Being a doctor is a laborious, vital, and time-consuming job – and with the recent physician shortage, increasing the number of individuals in this field is becoming even more necessary. However, women still face hurdles and inequalities in the medical industry, and many are finding it difficult to feel respected and recognized on the same level as their male counterparts.
According to a survey by Doximity of 65,000 physicians, women doctors earned an average of 27.7 percent less than their male counterparts in 2017 – an average of $105,000 less annually. This disparity is not unheard of in the medical community. Many women physicians have recognized and been forced to deal with it.
“In my career as a physician, I know I have been paid less than male colleagues. No friggin’ way I should be, but I am,” Dr. Theresa Rohr-Kirchgraber, an associate professor of internal medicine and pediatrics at Indiana University School of Medicine, said. “It’s not just in medicine, but across industries.”
The pay gap between female and male professionals, which is estimated to be around an 80 percent difference in pay, has been breathing down the necks of professional women for years. And while this inequality is something that needs to be addressed in every industry, it is especially vital in the medical field where physician shortages are causing issues and women are choosing to leave the industry due to gender-based treatment differences.
“I’ve seen this shift happening with my friends. They are leaving medicine for the pharmaceutical industry, business and other industries where they feel they are better respected and compensated,” said Dr. Fatima Stanford, a doctor at Massachusetts General Hospital and faculty member at Harvard Medical School. “At a time when we have a looming doctor shortage in America, we really don’t want it to get worse.”
It is not a secret that women in the medical field often receive less compensation than men in equivalent jobs, but it’s not just the pay gap that impacts a woman physician’s ability to perform her job to the best of her ability. Many of the women surveyed mentioned microaggressions in the workplace. Many of them stated that they’ve experienced male patients questioning their decisions, not trusting their judgement, or even failing to address them as “Doctor.”
“I wear a white coat; I introduce myself as Doctor,” said Dr. Theresa Williamson, a neurosurgery resident at Duke. “But patients still assume I’m a nurse or medical assistant or pharmacist. If there’s a man in the room – even if he’s a medical student and I’m the doctor – he’s the one they make eye contact with, tell their story to, ask questions of.”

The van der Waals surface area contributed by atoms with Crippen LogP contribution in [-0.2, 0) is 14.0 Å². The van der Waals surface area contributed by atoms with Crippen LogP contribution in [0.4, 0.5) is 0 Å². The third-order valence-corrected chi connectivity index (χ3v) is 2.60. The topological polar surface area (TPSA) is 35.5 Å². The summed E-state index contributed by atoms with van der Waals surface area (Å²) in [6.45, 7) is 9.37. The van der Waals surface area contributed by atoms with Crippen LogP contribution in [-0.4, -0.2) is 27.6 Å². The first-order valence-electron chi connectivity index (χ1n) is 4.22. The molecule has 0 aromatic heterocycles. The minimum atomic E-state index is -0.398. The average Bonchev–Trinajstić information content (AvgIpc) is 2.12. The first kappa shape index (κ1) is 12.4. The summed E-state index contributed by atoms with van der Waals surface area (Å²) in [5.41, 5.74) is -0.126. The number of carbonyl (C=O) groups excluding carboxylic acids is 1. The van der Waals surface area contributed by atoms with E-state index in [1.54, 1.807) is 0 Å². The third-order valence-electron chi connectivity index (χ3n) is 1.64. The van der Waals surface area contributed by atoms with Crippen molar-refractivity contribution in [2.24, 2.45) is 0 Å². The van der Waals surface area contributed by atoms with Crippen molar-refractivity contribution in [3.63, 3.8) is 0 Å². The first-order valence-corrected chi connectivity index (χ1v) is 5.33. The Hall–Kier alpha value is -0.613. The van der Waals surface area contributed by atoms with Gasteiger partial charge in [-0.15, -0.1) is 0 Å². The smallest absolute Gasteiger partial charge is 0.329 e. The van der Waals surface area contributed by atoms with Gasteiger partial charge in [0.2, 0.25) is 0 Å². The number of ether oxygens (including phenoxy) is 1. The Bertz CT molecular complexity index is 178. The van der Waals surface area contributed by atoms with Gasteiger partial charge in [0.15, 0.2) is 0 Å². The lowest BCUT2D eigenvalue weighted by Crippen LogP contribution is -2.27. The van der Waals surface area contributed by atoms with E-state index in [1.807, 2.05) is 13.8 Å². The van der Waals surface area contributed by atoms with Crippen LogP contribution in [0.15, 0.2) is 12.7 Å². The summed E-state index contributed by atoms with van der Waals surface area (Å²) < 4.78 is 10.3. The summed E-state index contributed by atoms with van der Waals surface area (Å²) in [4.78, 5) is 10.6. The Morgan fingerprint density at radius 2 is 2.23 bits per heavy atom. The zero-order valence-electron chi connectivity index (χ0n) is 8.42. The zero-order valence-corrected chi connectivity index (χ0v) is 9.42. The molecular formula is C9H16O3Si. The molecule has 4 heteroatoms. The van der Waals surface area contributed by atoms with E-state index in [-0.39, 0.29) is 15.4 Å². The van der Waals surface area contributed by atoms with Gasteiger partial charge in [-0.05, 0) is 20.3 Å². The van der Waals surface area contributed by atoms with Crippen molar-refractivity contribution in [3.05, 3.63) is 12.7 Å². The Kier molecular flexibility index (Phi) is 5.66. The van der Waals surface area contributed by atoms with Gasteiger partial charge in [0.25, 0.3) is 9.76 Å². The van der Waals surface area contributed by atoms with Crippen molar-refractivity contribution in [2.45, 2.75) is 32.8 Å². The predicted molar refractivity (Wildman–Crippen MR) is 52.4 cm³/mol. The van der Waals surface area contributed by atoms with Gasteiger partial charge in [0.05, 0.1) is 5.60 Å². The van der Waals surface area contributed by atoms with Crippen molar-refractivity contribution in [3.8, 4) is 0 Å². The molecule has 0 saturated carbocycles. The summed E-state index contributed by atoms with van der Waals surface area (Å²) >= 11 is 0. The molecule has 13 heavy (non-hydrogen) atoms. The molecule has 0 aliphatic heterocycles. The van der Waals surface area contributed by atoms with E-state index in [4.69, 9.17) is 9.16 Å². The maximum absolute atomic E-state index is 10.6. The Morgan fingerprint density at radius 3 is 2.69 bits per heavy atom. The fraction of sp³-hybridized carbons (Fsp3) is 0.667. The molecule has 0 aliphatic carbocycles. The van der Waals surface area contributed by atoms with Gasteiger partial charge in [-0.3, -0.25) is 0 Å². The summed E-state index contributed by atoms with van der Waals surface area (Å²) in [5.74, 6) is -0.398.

This issue is perpetuated by the colleagues of female professionals as well. A study by the Journal of Women’s Health on how female and male doctors were announced at formal academic lectures found that male introducers used the formal title “Doctor” when introducing people only two-thirds of the time, and used it more often in regards to men than women. They used a woman’s professional title less than half the time. Female introducers almost always referred to the speaker as “Doctor,” regardless of gender.
“It gets down to perception of expertise, perception of competence,” said Julia Files, an associate professor of medicine at Mayo and the lead author of the study. “We know that in other settings, choices of words really impact women’s progress in careers.”
While these issues may seem minor on the surface, they hold significance when it comes to overall success and expertise in a field. On a basic level, doctors should be paid based on ability and knowledge, with no emphasis on gender. Especially now as the number of physicians continues to drop to dangerous levels, we cannot let inequality and gender-based assumptions force that number any lower by pushing qualified women out of their field.
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